•  In case of secondary bacterial infection, topical or systemic antibiotics may be used. Localized, mild staphylococcal infections may be treated with topical mupirocin applied for up to seven days twice daily. Ointments containing neomycin or bacitracin may incite allergic contact dermatitis, hence should be avoided in the diaper area. Streptococcal perianal dermatitis and severe infections are treated orally.


Powders such as talcum pose a significant respiratory risk if aspirated and should be avoided.

To sum up:


  •  Frequent diaper changing,
  •  Air exposure
  •  Gentle skin cleansing
  •  Topical barrier ointments or creams
  •  Low-potency nonhalogenated topical corticosteroids such as 1% hydrocortisone (for severely inflamed irritant diaper dermatitis)



Potent or fluorinated corticosteroids
Powders such as talcum
Topical barriers with an irritant or allergic potential (medications that contain fragrance, preservatives, neomycin, bacitracin)
Combination of topical corticosteroids and antifungal creams

  • Potent or fluorinated corticosteroids
  • Powders such as talcum
  • Topical barriers with an irritant or allergic potential (medications that contain fragrance, preservatives, neomycin,  bacitracin)
  • Combination of topical corticosteroids and antifungal creams

Hope this helps!

Best Regards,

Dr. Armine Adilkhanyan, Pediatric Dermatologysts, “ArBeS” Healthcare CenterDermatologistsAdilkhanyan

References and Resources
  •  Ali, S. M., & Yosipovitch, G. (2013). Skin pH: from basic science to basic skin care. Acta dermato-venereologica, 93(3), 261–267.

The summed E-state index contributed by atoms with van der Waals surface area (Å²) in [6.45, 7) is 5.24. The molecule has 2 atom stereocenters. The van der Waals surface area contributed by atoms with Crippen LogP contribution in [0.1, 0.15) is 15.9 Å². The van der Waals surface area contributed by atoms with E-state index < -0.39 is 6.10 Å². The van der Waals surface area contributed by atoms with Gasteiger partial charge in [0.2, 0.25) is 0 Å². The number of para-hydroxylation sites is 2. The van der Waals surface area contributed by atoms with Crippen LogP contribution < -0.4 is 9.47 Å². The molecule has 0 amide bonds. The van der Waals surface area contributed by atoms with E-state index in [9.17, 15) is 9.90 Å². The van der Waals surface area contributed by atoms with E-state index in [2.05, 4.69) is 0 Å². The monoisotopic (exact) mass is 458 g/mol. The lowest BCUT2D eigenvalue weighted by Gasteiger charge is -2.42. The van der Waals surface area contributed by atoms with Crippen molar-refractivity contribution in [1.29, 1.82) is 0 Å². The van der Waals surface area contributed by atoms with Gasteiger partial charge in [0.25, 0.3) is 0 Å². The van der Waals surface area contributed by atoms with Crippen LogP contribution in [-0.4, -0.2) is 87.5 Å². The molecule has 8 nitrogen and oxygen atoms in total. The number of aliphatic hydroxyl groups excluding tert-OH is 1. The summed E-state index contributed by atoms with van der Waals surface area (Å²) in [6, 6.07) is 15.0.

• Atherton D. J. (2016). Understanding irritant napkin dermatitis. International journal of dermatology, 55 Suppl 1, 7–9.
  • Blume-Peytavi, U., & Kanti, V. (2018). Prevention and treatment of diaper dermatitis. Pediatric dermatology, 35 Suppl 1, s19–s23.
  • Greenberg, H. L., Shwayder, T. A., Bieszk, N., & Fivenson, D. P. (2002). Clotrimazole/betamethasone diproprionate: a review of costs and complications in the treatment of common cutaneous fungal infections. Pediatric dermatology, 19(1), 78–81.
  • Humphrey, S., Bergman, J. N., & Au, S. (2006). Practical management strategies for diaper dermatitis. Skin therapy letter, 11(7), 1–6.
  •  Klunk, C., Domingues, E., & Wiss, K. (2014). An update on diaper dermatitis. Clinics in dermatology, 32(4), 477–487.
  •  Ozon, A., Cetinkaya, S., Alikasifoglu, A., Gonc, E. N., Sen, Y., & Kandemir, N. (2007). Inappropriate use of potent topical glucocorticoids in infants. Journal of pediatric endocrinology & metabolism, 20(2), 219–225.
  • Semiz, S., Balci, Y. I., Ergin, S., Candemir, M., & Polat, A. (2008). Two cases of Cushing’s syndrome due to overuse of topical steroid in the diaper area. Pediatric dermatology, 25(5), 544–547.
  • Stamatas, G. N., & Tierney, N. K. (2014). Diaper dermatitis: etiology, manifestations, prevention, and management. Pediatric dermatology, 31(1), 1–7.
  •  Taudorf, E. H., Jemec, G. B. E., Hay, R. J., & Saunte, D. M. L. (2019). Cutaneous candidiasis – an evidence-based review of topical and systemic treatments to inform clinical practice. Journal of the European Academy of Dermatology and Venereology, 33(10), 1863–1873.
  • Wheat, C. M., Bickley, R. J., Hsueh, Y. H., & Cohen, B. A. (2017). Current Trends in the Use of Two Combination Antifungal/Corticosteroid Creams. The Journal of pediatrics, 186, 192–195.e1.
  •  Yu, J., Treat, J., Chaney, K., & Brod, B. (2016). Potential Allergens in Disposable Diaper Wipes, Topical Diaper Preparations, and Disposable Diapers: Under-recognized Etiology of Pediatric Perineal Dermatitis. Dermatitis, 27(3), 110–118.